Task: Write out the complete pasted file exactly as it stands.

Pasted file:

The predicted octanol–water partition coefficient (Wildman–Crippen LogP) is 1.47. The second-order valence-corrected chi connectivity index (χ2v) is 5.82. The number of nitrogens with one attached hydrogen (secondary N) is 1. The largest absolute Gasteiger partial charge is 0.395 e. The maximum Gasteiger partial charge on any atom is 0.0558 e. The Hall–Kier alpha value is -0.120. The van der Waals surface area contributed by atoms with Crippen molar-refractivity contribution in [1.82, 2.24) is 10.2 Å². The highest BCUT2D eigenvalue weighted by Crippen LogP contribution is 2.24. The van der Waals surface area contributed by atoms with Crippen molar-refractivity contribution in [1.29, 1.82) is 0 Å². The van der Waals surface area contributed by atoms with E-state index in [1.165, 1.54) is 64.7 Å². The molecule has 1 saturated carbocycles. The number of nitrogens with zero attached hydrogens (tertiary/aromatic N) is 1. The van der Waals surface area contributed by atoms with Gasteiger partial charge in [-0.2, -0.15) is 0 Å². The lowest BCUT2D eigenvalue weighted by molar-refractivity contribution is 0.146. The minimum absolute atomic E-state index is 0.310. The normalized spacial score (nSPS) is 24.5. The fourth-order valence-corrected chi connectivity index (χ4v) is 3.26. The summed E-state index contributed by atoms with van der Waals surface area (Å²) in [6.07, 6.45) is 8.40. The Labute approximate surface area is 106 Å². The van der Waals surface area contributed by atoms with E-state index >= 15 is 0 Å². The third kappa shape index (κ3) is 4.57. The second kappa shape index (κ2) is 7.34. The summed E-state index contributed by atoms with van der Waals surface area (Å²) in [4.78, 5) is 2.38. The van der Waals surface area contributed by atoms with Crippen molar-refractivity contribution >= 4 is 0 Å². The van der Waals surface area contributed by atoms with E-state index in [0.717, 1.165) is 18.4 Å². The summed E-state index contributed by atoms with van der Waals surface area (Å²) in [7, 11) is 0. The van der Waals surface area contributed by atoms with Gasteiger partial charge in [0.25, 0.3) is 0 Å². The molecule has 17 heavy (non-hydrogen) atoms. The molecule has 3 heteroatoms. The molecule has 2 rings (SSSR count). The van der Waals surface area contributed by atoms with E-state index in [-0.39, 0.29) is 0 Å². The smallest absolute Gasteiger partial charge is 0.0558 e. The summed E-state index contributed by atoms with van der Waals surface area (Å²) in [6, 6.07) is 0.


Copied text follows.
The predicted octanol–water partition coefficient (Wildman–Crippen LogP) is 1.47. The second-order valence-corrected chi connectivity index (χ2v) is 5.82. The number of nitrogens with one attached hydrogen (secondary N) is 1. The largest absolute Gasteiger partial charge is 0.395 e. The maximum Gasteiger partial charge on any atom is 0.0558 e. The Hall–Kier alpha value is -0.120. The van der Waals surface area contributed by atoms with Crippen molar-refractivity contribution in [1.82, 2.24) is 10.2 Å². The highest BCUT2D eigenvalue weighted by Crippen LogP contribution is 2.24. The van der Waals surface area contributed by atoms with Crippen molar-refractivity contribution in [1.29, 1.82) is 0 Å². The van der Waals surface area contributed by atoms with E-state index in [1.165, 1.54) is 64.7 Å². The molecule has 1 saturated carbocycles. The number of nitrogens with zero attached hydrogens (tertiary/aromatic N) is 1. The van der Waals surface area contributed by atoms with Gasteiger partial charge in [-0.2, -0.15) is 0 Å². The lowest BCUT2D eigenvalue weighted by molar-refractivity contribution is 0.146. The minimum absolute atomic E-state index is 0.310. The normalized spacial score (nSPS) is 24.5. The fourth-order valence-corrected chi connectivity index (χ4v) is 3.26. The summed E-state index contributed by atoms with van der Waals surface area (Å²) in [6.07, 6.45) is 8.40. The Labute approximate surface area is 106 Å². The van der Waals surface area contributed by atoms with E-state index >= 15 is 0 Å². The third kappa shape index (κ3) is 4.57. The second kappa shape index (κ2) is 7.34. The summed E-state index contributed by atoms with van der Waals surface area (Å²) in [4.78, 5) is 2.38. The van der Waals surface area contributed by atoms with Crippen molar-refractivity contribution >= 4 is 0 Å². The van der Waals surface area contributed by atoms with E-state index in [0.717, 1.165) is 18.4 Å². The summed E-state index contributed by atoms with van der Waals surface area (Å²) in [7, 11) is 0. The van der Waals surface area contributed by atoms with Gasteiger partial charge in [0.25, 0.3) is 0 Å². The molecule has 17 heavy (non-hydrogen) atoms. The molecule has 3 heteroatoms. The molecule has 2 rings (SSSR count). The van der Waals surface area contributed by atoms with E-state index in [-0.39, 0.29) is 0 Å². The smallest absolute Gasteiger partial charge is 0.0558 e. The summed E-state index contributed by atoms with van der Waals surface area (Å²) in [6, 6.07) is 0.